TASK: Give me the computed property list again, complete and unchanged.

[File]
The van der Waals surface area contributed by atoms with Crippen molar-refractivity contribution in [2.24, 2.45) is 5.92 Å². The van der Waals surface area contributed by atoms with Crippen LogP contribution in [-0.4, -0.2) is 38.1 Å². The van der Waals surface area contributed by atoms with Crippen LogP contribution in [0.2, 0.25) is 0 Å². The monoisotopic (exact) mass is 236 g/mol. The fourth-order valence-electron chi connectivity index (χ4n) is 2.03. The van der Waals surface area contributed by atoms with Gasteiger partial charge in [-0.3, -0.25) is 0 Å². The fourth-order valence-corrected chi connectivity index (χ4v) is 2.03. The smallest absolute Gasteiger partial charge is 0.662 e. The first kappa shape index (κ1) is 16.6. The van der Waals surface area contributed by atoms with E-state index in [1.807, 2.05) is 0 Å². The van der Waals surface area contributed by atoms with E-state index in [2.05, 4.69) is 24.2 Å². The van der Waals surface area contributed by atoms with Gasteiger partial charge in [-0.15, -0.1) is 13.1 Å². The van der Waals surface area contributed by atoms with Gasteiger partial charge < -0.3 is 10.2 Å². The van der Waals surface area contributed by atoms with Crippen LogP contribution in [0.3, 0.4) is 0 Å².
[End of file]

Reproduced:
The van der Waals surface area contributed by atoms with Crippen molar-refractivity contribution in [2.24, 2.45) is 5.92 Å². The van der Waals surface area contributed by atoms with Crippen LogP contribution in [-0.4, -0.2) is 38.1 Å². The van der Waals surface area contributed by atoms with Crippen LogP contribution in [0.2, 0.25) is 0 Å². The monoisotopic (exact) mass is 236 g/mol. The fourth-order valence-electron chi connectivity index (χ4n) is 2.03. The van der Waals surface area contributed by atoms with Gasteiger partial charge in [-0.3, -0.25) is 0 Å². The fourth-order valence-corrected chi connectivity index (χ4v) is 2.03. The smallest absolute Gasteiger partial charge is 0.662 e. The first kappa shape index (κ1) is 16.6. The van der Waals surface area contributed by atoms with E-state index in [1.807, 2.05) is 0 Å². The van der Waals surface area contributed by atoms with E-state index in [2.05, 4.69) is 24.2 Å². The van der Waals surface area contributed by atoms with Gasteiger partial charge in [-0.15, -0.1) is 13.1 Å². The van der Waals surface area contributed by atoms with Gasteiger partial charge < -0.3 is 10.2 Å². The van der Waals surface area contributed by atoms with Crippen LogP contribution in [0.3, 0.4) is 0 Å².